At the start of the series finale with the Los Angeles Dodgers on Sunday, MASN analyst FP Santangelo said he did some quick research/Googling to see what, if any, information he could find out about home plate umpire Jeremie Rehak.
“There’s so much talk about umpires and their zones lately, I’ve been Googling them before the game as part of my lineup card,” Santangelo said as they introduced the umpiring crew in the top of the first, “and I Googled Jeremie today and it was, ‘Ejects this manager, ejects this manager, ejects this manager, ejects this player ... so heads up, short fuse behind the plate according to my Google search.”
In the second at bat of the bottom of the first, Adam Eaton stepped in against Dodgers’ right-hander Walker Buehler and got ahead 3-1 before Buehler fired a high fastball that ended up out of the zone but was called a strike by Rehak.
MLB.com’s GameDay had the pitch (No. 5) clearly high, just above the zone:
Baseballsavant.com provides a general and personalized strike zone for each player, and it has the pitch a strike in the generalized zone, while it’s a ball in Eaton’s personalized strike zone:
Eaton, who felt the pitch was high, made his way toward first, walking halfway down the line before he turned around and returned to the batter’s box, a show of defiance/disbelief that probably didn’t sit too well with the ump.
One pitch later, in a 3-2 count, Eaton K’d swinging over a slider inside, and he had some words for the umpire as he headed back to the dugout, turning back once to give him a piece of his mind before he was abruptly ejected.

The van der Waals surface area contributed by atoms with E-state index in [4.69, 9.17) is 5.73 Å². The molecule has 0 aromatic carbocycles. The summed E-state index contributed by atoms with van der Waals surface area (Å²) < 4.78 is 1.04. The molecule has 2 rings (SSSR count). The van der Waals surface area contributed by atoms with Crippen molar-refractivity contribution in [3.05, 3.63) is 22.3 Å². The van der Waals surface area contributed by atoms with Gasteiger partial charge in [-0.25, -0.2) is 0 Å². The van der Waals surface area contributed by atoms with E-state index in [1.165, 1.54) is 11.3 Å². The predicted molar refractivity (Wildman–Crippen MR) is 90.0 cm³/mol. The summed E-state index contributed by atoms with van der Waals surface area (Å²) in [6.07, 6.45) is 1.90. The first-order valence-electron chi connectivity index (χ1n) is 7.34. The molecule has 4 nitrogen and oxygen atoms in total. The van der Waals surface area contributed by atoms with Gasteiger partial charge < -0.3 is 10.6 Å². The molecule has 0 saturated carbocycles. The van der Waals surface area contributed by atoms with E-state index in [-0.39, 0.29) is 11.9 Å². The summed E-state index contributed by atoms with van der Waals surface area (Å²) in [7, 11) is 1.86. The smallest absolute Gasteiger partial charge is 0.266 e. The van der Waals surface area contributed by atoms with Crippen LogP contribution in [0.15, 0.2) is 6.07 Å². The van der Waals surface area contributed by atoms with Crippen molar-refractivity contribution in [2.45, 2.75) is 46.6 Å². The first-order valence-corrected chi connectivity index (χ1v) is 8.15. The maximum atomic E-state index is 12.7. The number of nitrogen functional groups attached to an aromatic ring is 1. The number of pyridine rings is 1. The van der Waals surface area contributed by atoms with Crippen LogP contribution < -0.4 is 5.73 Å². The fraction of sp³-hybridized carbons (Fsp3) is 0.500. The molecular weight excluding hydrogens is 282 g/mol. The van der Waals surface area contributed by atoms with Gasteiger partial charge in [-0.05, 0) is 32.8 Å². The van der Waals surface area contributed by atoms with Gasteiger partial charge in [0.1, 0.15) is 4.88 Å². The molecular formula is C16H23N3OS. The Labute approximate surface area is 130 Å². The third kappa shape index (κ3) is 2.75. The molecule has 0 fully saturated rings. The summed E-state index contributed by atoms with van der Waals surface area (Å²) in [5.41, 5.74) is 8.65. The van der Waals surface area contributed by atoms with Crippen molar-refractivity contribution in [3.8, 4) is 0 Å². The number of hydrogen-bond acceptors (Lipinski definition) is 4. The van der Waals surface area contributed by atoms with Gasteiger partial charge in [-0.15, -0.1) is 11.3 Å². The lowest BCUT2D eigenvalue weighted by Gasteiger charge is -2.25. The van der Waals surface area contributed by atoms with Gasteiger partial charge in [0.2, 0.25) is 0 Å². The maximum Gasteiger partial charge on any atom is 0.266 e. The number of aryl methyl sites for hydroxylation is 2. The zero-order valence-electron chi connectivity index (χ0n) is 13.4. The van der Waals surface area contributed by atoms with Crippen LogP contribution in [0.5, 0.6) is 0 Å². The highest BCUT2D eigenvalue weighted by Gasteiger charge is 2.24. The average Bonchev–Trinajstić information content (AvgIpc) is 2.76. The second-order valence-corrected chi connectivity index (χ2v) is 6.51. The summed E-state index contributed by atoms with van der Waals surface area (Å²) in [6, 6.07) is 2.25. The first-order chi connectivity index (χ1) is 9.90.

Eaton came back to keep the quickly escalating conversation going, until his manager, Davey Martinez, hustled out to get between his player and the ump.
Martinez got his money’s worth after getting ejected himself...
Adam Eaton and Davey Martinez have been ejected from today's game. pic.twitter.com/rO5myUT5EQ— Nationals on MASN (@masnNationals) July 28, 2019
Following the completion of the game, an 11-4 win for the Nationals, Eaton shared his own thoughts on the ejection, and his reaction after strike three.
“Once the next pitch came, I just told him: That was on him,” Eaton said, as quoted by MASN’s Mark Zuckerman.
“That at-bat was on him. That’s my own personal opinion. I still have my bat in my hand, yes. But it just felt like that pitch was up. And then we had a misunderstanding. I think he believed I said something that I didn’t, and I think that’s why he threw me out as I was walking away. I think he heard something that I didn’t say.”
“I’ve always said this,” Martinez explained in his own post game press conference, “I don’t like arguing about balls and strikes, but I’m going to go protect my players, I am.
“Adam turned around and that’s what really ignited everything is that he was walking away and he started coming after him, so that was my cue.”
Asked if it was a moment of anger for Eaton or an accumulation of frustration with some of the calls over the course of the series, Martinez acknowledged it was likely the latter.
“I think it had a lot to do with the way things happened over the last few days, yeah, like I said, I watch all the games, and I question some of the calls, but they do their job, and I’m not going to ever say anything during the games and stuff, but after a while, enough’s enough.”